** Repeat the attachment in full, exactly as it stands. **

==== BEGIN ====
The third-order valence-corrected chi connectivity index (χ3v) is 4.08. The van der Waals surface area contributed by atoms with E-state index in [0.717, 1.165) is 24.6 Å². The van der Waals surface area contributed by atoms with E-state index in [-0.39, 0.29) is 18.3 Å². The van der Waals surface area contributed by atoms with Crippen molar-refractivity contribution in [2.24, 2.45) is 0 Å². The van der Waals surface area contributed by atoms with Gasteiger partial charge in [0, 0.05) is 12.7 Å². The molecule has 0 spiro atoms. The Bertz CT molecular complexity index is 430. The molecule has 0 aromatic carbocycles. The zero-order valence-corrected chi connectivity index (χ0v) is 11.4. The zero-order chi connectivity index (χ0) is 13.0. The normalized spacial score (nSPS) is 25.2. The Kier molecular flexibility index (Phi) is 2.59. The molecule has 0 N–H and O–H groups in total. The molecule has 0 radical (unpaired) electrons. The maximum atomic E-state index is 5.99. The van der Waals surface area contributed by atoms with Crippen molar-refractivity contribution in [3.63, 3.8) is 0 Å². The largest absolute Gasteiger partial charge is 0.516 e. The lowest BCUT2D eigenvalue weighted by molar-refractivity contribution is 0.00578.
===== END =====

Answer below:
The third-order valence-corrected chi connectivity index (χ3v) is 4.08. The van der Waals surface area contributed by atoms with E-state index in [0.717, 1.165) is 24.6 Å². The van der Waals surface area contributed by atoms with E-state index in [-0.39, 0.29) is 18.3 Å². The van der Waals surface area contributed by atoms with Crippen molar-refractivity contribution in [2.24, 2.45) is 0 Å². The van der Waals surface area contributed by atoms with Gasteiger partial charge in [0, 0.05) is 12.7 Å². The molecule has 0 spiro atoms. The Bertz CT molecular complexity index is 430. The molecule has 0 aromatic carbocycles. The zero-order valence-corrected chi connectivity index (χ0v) is 11.4. The zero-order chi connectivity index (χ0) is 13.0. The normalized spacial score (nSPS) is 25.2. The Kier molecular flexibility index (Phi) is 2.59. The molecule has 0 N–H and O–H groups in total. The molecule has 0 radical (unpaired) electrons. The maximum atomic E-state index is 5.99. The van der Waals surface area contributed by atoms with Crippen molar-refractivity contribution in [3.63, 3.8) is 0 Å². The largest absolute Gasteiger partial charge is 0.516 e. The lowest BCUT2D eigenvalue weighted by molar-refractivity contribution is 0.00578.